Dropbox hacked with 68 million users at risk from an attack originating in 2012. It leaves the file hosting firm in an uncomfortable situation with some explaining to do.
The original attack happened in 2012, Dropbox reported some user emails being stolen but did not reveal anything about passwords also being stolen. Dropbox responded to the attack in 2012 by prompting users to change their passwords to prevent any breaches.
It has only become clear that passwords were also stolen when Motherboard were sent a collection of Dropbox email addresses and passwords, from breach notification service Leakbase. Four files were sent, totalling at around 5GB worth of data.
Dropbox hacked – employee confirms
According to Motherboard 68,680,741 accounts were detailed in the massive file and has been verified as legitimate by a senior Dropbox employee.
Weirdly before the 5GB file surfaced, Dropbox announced it was forcing password resets on a number of users, after discovering a set of accounts lined up to the original 2012 hack.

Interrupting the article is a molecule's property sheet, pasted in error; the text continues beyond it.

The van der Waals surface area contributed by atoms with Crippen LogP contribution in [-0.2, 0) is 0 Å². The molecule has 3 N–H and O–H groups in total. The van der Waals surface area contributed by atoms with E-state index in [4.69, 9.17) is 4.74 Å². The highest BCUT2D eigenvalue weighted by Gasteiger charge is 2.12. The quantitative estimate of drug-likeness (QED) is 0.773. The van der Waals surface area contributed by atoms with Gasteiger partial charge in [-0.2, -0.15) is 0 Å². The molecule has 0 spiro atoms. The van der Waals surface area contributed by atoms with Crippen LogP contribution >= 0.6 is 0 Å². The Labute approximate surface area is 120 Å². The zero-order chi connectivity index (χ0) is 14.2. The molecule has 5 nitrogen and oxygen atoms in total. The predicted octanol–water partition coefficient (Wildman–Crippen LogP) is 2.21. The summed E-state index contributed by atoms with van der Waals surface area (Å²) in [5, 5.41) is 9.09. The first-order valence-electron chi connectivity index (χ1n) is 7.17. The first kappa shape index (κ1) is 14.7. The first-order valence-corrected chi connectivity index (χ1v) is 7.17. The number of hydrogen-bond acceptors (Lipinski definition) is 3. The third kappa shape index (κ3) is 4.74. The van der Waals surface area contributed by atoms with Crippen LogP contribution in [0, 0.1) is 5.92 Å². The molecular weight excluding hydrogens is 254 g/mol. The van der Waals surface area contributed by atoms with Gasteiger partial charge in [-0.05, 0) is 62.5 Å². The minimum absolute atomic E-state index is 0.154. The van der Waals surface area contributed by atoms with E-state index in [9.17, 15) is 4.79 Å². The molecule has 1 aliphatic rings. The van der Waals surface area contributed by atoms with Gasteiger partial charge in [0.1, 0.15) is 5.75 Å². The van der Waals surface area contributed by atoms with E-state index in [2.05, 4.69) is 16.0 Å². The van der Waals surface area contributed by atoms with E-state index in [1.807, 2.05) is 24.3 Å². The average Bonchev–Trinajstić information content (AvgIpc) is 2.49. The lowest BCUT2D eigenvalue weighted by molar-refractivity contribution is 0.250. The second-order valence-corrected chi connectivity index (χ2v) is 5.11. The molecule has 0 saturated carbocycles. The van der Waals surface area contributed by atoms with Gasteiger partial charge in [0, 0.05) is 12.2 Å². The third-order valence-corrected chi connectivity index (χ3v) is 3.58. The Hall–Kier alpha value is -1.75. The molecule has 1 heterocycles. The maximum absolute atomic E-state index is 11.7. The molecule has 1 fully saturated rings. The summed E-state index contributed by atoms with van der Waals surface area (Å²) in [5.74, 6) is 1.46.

“We’ve confirmed that the proactive password reset we completed last week covered all potentially impacted users,” said Patrick Heim, Head of Trust and Security for Dropbox. “We initiated this reset as a precautionary measure, so that the old passwords from prior to mid-2012 can’t be used to improperly access Dropbox accounts. We still encourage users to reset passwords on other services if they suspect they may have reused their Dropbox password.”
If you’re currently using Dropbox’s service, it would be worth the effort to immediately change your password.
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